As someone who hasn’t yet watched the Republican or Democratic debates and hasn’t attended any campaign events, I rely primarily on reporting to keep abreast of the candidates and their positions. Or perhaps I should say “would rely on,” since the things reported in the media and things I want to know have essentially no overlap.
When we, the public, granted private companies the right to broadcast throughout the United States, we also asked for one thing in return: that they spend some time each day in serving the public interest. Thus was born “the news.” Yet the news, in its current incarnation, seems to have shuffled off the public interest in favor of the popular demand..
The things in the public interest to know, in my opinion, would be what positions candidates have taken, what policies they advocate, and what those policies would actually mean for the public. Are these policies feasible? Are they soundly supported by evidence? What are the upsides and downsides? Yet I am hard-pressed to find any mention of policies, let alone reporting that substantively analyzes those policies and discusses the evidence for and against them.
Hillary Clinton has been the Democratic “front-runner” (and already we fall into the horse race) for more than a year, since long before announcing her candidacy. But what do we hear about her policy choices? The media mostly describe them in broad strokes, and when they pass judgment it is out of partisan bias, not evidentiary analysis.
And what about the “leading” candidate on the Republican side, Donald Trump? Reportedly the media are so interested in interviewing him that he can make the absence of policy questions a condition of his participation. Some of his policies do hold the media’s attention, but only those that are so patently absurd (like the proposal of a giant concrete border wall) as to provide gawker value.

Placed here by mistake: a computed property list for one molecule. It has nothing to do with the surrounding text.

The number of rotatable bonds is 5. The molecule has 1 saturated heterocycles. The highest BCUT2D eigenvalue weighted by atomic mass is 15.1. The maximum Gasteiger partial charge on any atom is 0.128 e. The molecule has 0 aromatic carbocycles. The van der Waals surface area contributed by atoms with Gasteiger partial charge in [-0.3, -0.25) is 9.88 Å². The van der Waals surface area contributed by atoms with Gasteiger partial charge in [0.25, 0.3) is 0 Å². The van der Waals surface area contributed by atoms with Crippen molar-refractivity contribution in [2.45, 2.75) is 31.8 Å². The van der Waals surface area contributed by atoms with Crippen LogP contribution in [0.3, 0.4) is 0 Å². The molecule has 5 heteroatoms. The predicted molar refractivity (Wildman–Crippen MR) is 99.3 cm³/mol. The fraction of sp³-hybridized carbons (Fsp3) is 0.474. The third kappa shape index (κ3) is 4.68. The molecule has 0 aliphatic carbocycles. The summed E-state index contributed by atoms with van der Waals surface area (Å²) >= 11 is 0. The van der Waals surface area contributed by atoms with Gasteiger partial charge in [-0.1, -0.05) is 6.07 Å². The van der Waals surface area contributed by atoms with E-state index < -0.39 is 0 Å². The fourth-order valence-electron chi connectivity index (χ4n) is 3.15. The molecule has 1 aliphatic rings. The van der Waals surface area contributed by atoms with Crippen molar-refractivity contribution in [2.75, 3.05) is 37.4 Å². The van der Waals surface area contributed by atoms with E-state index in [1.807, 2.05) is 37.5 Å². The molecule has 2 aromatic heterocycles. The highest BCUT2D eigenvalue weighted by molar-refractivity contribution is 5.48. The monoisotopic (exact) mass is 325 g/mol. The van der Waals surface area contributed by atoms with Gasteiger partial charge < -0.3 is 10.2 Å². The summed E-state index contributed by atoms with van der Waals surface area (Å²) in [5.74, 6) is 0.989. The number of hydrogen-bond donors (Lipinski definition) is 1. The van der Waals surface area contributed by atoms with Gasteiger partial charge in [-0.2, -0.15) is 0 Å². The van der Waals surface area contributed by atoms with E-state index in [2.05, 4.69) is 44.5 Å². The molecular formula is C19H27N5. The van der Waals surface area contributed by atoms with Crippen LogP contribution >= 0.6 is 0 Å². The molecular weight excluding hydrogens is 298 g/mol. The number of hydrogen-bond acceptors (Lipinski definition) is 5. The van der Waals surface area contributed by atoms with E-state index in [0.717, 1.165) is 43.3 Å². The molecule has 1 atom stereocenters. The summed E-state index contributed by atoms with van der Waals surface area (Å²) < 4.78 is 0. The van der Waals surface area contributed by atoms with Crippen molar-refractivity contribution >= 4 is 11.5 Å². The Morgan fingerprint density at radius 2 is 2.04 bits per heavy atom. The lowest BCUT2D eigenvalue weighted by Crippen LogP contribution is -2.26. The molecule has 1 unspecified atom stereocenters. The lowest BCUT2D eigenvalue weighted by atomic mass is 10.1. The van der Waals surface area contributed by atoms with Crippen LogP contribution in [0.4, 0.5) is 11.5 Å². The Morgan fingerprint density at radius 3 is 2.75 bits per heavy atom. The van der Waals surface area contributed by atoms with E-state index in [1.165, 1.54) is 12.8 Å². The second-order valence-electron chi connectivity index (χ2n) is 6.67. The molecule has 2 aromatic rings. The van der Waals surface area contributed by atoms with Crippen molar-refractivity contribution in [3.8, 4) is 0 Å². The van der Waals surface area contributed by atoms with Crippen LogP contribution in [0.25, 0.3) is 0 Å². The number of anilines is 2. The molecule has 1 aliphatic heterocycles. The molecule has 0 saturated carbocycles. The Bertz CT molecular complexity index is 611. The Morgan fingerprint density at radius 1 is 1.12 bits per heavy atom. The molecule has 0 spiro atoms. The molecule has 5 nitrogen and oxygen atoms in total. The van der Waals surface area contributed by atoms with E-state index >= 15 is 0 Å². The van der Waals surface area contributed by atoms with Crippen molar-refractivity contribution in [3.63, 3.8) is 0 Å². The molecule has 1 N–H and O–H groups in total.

Even within the bounds of the horse race, the media can’t seem to base it’s reporting on evidence; instead they suffer from the worst form of confirmation bias: choosing a narrative early on in their coverage and defaulting to that narrative repeatedly, regardless of actual events.
Consider, for example, the coverage of Bernie Sanders (or lack thereof). If Hillary draws a crowd of 20,000 people, this is proof of her “front-runner” status, yet if Bernie draws a crowd of 25,000, it barely registers. Not that I think either of those should define a candidate’s viability, because position in the race has nothing whatsoever to do with value as a leader. At this stage of things, none of the general public has weighed in; the positioning in the race is mainly determined by punditry and biased polling—by candidates, of their supporters, and by media, of their viewers.
Nor is the bias skewed left or right; Donald Trump is, one would think, the undeniable “front-runner” on the Republican side, and yet the media generally treat him as an enjoyable sideshow. In their minds, he is unelectable, which is just the word used by pundits to make their personal biases sound like unassailable facts.
So what am I, a member of the public, to make of this? The things that are in my interest to know are not reported. The things that are reported are irrelevancies plagued with bias. The question of who would lead and serve this country best, and what their positions would mean for us, goes unanswered.
As a member of the public, the message I receive is that the collective governance of our country, and the democratic ideals on which it was founded, and the choice of who will define our polices—these are nothing more than sport.
That is not in the public interest.